John shares this thought on importance of seeking feedback,

“Unusually Excellent leaders find the courage within to be authentic- and that takes knowing themselves, accepting the disappointment of their past, and actively seeking feedback form their teams.

Try to use it (feedback) diagnostically, to improve, not as a threat to your self-image, self-esteem or self-worth.”

If your own image is a portrayal of ‘perfectness personified’, and your followers see you trying to keep it that way, I am convinced feedback isn’t going to come your way. And deep down our hearts, we know that can be ‘Hara-kiri’ of sorts in the pursuit of leadership.

It is this willingness and pledge to authenticity that is the bedrock of becoming trustworthy. Authenticity is a primary skill, even before a leader moves on to establish his trustworthiness. Once we are accepted as ‘genuinely authentic’, then only our followers shall accept our equity as a leader.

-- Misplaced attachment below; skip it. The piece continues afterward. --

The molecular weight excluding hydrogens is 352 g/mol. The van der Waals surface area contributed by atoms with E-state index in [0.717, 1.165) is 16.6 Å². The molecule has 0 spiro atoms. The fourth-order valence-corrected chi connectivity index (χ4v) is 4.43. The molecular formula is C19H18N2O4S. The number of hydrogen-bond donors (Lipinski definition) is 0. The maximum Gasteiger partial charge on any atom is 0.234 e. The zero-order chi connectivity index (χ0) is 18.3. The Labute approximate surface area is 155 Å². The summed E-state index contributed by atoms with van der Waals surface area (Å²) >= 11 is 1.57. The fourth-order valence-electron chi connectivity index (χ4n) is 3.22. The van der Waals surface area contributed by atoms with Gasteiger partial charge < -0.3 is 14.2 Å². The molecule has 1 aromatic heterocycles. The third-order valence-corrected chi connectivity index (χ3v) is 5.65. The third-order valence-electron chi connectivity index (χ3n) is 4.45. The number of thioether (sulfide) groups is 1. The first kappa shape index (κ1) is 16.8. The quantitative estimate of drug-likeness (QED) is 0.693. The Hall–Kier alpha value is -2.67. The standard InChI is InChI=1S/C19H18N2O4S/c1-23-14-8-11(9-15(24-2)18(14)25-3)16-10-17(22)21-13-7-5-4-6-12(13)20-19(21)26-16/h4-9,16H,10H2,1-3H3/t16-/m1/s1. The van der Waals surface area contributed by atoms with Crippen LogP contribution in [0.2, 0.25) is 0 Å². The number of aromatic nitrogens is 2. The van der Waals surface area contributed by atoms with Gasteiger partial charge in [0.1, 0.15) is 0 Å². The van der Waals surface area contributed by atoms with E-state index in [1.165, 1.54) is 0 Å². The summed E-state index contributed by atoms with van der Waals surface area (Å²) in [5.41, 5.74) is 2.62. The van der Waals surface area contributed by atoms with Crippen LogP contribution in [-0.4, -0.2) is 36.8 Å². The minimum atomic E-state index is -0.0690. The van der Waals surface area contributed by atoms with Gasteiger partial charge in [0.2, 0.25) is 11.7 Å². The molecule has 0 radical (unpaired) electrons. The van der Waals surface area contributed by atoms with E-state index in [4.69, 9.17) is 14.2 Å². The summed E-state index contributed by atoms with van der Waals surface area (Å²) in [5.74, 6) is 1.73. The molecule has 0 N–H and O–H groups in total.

Rob Goffee and Gareth Jones, the celebrated authors speak about leaders need to essentially act as ‘authentic chameleons’, in their very well researched book, ‘Why Should Anyone Be Led by You?’. They argue for leaders to,

“…consistently displaying their true selves through out the changes of contexts that require them to play the variety of roles.”

In my view, by saying so the authors dispel the fear that leaders need to be a different ‘person’ in different situations; they rather display their true self in all situations and only ‘act’ differently as per the merits of the situation. That would go far in securing trust and gaining confidence of their followers that to keep them guessing.